State investigators suborned perjury — ordering a city inspector general to testify falsely against me in a grand jury; federal and state investigators conspired to suppress exculpatory evidence that they were obligated to provide to my attorneys and me, and state and federal investigators threatened witnesses so badly that the witnesses couldn’t distinguish reality from the prosecutors’ insistence and theory of their case. And for context, my alleged crimes were false statements for the position from which I had withdrawn, tax charges, primarily concerning my children’s nanny, and other charges that could have and should have been handled civilly.

I provide this context for one very important reason: The investigation against me didn’t have anything to do with a U.S. Ambassador and three of his staff members being murdered in Libya. It had nothing to do with leaking classified material to unauthorized recipients; it didn’t involve destruction of evidence or the obstruction of transparency in government by maintaining a secret server on which classified correspondence was communicated. It was about false statements or errors and tax charges, which for anyone else would have been handled civilly.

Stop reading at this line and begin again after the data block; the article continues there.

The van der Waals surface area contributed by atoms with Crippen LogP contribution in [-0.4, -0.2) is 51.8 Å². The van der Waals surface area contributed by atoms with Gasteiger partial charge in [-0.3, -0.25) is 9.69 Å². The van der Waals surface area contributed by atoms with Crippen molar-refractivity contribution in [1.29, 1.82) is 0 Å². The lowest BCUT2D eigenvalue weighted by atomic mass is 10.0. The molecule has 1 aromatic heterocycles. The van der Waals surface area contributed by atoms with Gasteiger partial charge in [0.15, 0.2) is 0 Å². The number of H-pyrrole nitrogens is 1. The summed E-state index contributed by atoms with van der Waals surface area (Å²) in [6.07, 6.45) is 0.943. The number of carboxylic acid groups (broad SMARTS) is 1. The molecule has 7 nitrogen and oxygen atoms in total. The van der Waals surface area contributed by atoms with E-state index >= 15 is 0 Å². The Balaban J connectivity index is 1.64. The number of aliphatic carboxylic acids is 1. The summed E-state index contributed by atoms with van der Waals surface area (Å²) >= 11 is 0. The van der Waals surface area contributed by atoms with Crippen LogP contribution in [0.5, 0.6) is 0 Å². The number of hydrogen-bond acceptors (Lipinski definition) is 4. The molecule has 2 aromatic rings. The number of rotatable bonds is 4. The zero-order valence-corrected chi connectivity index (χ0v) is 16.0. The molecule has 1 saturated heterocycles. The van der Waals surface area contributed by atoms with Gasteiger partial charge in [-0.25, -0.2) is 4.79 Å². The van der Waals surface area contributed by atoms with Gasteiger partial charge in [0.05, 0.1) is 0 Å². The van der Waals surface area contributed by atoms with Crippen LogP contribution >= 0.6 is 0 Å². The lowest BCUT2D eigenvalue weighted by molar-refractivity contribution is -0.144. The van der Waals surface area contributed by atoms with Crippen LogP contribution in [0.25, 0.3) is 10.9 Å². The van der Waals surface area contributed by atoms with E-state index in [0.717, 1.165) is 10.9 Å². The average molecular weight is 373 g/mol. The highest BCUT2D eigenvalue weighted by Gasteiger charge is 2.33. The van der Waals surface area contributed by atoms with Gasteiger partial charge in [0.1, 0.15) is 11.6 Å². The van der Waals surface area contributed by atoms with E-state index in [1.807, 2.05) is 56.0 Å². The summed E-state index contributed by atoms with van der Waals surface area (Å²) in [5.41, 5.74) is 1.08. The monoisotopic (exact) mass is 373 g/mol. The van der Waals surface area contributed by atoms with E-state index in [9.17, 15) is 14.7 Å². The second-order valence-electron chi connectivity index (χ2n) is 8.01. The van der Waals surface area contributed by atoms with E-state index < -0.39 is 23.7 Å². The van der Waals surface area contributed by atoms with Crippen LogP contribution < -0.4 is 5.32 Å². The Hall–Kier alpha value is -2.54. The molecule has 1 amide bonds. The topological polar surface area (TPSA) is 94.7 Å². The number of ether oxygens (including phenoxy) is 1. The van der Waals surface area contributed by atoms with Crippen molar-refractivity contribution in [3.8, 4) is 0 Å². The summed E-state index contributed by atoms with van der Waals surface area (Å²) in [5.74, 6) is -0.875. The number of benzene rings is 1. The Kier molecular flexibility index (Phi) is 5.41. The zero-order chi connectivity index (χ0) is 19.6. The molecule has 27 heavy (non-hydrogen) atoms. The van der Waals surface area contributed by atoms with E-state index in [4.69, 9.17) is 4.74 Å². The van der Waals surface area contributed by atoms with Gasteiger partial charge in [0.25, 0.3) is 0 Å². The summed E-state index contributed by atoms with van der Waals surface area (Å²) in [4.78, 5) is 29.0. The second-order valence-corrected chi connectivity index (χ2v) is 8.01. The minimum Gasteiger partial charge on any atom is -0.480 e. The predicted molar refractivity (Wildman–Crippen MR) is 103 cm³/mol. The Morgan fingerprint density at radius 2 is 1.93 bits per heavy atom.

How is it that Secretary Clinton’s server hasn’t been seized as evidence?